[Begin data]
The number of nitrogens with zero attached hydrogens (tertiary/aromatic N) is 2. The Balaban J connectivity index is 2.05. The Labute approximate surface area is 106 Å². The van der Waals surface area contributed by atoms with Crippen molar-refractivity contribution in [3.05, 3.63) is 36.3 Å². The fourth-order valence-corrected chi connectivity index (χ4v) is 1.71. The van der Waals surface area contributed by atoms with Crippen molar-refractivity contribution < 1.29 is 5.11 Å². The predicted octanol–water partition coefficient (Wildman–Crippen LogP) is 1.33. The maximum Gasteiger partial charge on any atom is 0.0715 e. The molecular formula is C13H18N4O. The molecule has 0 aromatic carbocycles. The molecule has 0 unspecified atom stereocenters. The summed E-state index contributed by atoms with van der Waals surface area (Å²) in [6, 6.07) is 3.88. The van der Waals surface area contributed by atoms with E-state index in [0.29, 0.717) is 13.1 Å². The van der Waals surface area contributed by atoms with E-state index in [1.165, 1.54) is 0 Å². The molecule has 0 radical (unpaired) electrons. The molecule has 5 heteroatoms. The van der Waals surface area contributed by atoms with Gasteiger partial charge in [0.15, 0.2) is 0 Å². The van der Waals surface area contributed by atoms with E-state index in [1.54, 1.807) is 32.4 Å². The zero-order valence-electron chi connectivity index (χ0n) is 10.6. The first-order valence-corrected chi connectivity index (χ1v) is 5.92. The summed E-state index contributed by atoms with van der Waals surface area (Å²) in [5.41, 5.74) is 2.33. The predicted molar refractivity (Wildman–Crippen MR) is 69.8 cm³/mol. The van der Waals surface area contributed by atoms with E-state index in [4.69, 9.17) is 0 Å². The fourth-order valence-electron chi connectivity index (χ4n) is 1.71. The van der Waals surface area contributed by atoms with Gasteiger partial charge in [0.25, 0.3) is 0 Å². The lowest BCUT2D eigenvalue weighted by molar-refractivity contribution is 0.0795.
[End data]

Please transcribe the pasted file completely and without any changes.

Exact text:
The number of nitrogens with zero attached hydrogens (tertiary/aromatic N) is 2. The Balaban J connectivity index is 2.05. The Labute approximate surface area is 106 Å². The van der Waals surface area contributed by atoms with Crippen molar-refractivity contribution in [3.05, 3.63) is 36.3 Å². The fourth-order valence-corrected chi connectivity index (χ4v) is 1.71. The van der Waals surface area contributed by atoms with Crippen molar-refractivity contribution < 1.29 is 5.11 Å². The predicted octanol–water partition coefficient (Wildman–Crippen LogP) is 1.33. The maximum Gasteiger partial charge on any atom is 0.0715 e. The molecular formula is C13H18N4O. The molecule has 0 aromatic carbocycles. The molecule has 0 unspecified atom stereocenters. The summed E-state index contributed by atoms with van der Waals surface area (Å²) in [6, 6.07) is 3.88. The van der Waals surface area contributed by atoms with E-state index in [0.29, 0.717) is 13.1 Å². The van der Waals surface area contributed by atoms with E-state index in [1.165, 1.54) is 0 Å². The molecule has 0 radical (unpaired) electrons. The molecule has 5 heteroatoms. The van der Waals surface area contributed by atoms with Gasteiger partial charge in [0.15, 0.2) is 0 Å². The van der Waals surface area contributed by atoms with E-state index in [1.54, 1.807) is 32.4 Å². The zero-order valence-electron chi connectivity index (χ0n) is 10.6. The first-order valence-corrected chi connectivity index (χ1v) is 5.92. The summed E-state index contributed by atoms with van der Waals surface area (Å²) in [5.41, 5.74) is 2.33. The predicted molar refractivity (Wildman–Crippen MR) is 69.8 cm³/mol. The van der Waals surface area contributed by atoms with E-state index in [4.69, 9.17) is 0 Å². The fourth-order valence-electron chi connectivity index (χ4n) is 1.71. The van der Waals surface area contributed by atoms with Gasteiger partial charge in [0.25, 0.3) is 0 Å². The lowest BCUT2D eigenvalue weighted by molar-refractivity contribution is 0.0795.